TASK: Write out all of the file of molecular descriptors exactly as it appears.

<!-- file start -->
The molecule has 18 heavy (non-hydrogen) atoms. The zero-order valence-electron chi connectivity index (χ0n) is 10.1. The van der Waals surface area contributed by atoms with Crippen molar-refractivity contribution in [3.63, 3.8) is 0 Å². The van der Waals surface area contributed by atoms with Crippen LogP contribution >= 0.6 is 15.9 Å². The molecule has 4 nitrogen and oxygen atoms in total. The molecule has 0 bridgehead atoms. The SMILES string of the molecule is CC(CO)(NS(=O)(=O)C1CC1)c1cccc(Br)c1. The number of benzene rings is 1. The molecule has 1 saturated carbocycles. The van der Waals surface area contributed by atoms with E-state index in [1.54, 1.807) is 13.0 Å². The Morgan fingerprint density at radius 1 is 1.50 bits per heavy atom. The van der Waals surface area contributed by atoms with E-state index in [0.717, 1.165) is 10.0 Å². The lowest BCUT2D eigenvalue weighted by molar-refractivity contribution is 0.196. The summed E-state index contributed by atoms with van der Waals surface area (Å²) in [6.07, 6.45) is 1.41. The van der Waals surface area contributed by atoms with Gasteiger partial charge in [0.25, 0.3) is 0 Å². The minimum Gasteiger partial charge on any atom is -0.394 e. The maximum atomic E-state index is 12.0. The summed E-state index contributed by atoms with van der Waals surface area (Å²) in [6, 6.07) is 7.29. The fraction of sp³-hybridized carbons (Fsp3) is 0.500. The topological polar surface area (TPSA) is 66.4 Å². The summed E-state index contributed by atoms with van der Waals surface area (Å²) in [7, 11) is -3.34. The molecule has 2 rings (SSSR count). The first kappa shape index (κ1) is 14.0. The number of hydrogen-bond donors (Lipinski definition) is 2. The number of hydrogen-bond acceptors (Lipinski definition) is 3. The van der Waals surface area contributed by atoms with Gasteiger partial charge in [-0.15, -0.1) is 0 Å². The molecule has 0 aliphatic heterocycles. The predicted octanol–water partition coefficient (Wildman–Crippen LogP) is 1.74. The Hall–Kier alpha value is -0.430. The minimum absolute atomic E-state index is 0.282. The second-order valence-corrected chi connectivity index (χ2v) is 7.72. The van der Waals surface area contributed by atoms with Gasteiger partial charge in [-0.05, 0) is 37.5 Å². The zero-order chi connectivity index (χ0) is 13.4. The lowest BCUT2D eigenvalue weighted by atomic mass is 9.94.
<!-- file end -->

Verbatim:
The molecule has 18 heavy (non-hydrogen) atoms. The zero-order valence-electron chi connectivity index (χ0n) is 10.1. The van der Waals surface area contributed by atoms with Crippen molar-refractivity contribution in [3.63, 3.8) is 0 Å². The van der Waals surface area contributed by atoms with Crippen LogP contribution >= 0.6 is 15.9 Å². The molecule has 4 nitrogen and oxygen atoms in total. The molecule has 0 bridgehead atoms. The SMILES string of the molecule is CC(CO)(NS(=O)(=O)C1CC1)c1cccc(Br)c1. The number of benzene rings is 1. The molecule has 1 saturated carbocycles. The van der Waals surface area contributed by atoms with E-state index in [1.54, 1.807) is 13.0 Å². The Morgan fingerprint density at radius 1 is 1.50 bits per heavy atom. The van der Waals surface area contributed by atoms with E-state index in [0.717, 1.165) is 10.0 Å². The lowest BCUT2D eigenvalue weighted by molar-refractivity contribution is 0.196. The summed E-state index contributed by atoms with van der Waals surface area (Å²) in [6.07, 6.45) is 1.41. The van der Waals surface area contributed by atoms with Gasteiger partial charge in [0.25, 0.3) is 0 Å². The minimum Gasteiger partial charge on any atom is -0.394 e. The maximum atomic E-state index is 12.0. The summed E-state index contributed by atoms with van der Waals surface area (Å²) in [6, 6.07) is 7.29. The fraction of sp³-hybridized carbons (Fsp3) is 0.500. The topological polar surface area (TPSA) is 66.4 Å². The summed E-state index contributed by atoms with van der Waals surface area (Å²) in [7, 11) is -3.34. The molecule has 2 rings (SSSR count). The first kappa shape index (κ1) is 14.0. The number of hydrogen-bond donors (Lipinski definition) is 2. The number of hydrogen-bond acceptors (Lipinski definition) is 3. The van der Waals surface area contributed by atoms with Gasteiger partial charge in [-0.15, -0.1) is 0 Å². The molecule has 0 aliphatic heterocycles. The predicted octanol–water partition coefficient (Wildman–Crippen LogP) is 1.74. The Hall–Kier alpha value is -0.430. The minimum absolute atomic E-state index is 0.282. The second-order valence-corrected chi connectivity index (χ2v) is 7.72. The van der Waals surface area contributed by atoms with Gasteiger partial charge in [-0.05, 0) is 37.5 Å². The zero-order chi connectivity index (χ0) is 13.4. The lowest BCUT2D eigenvalue weighted by atomic mass is 9.94.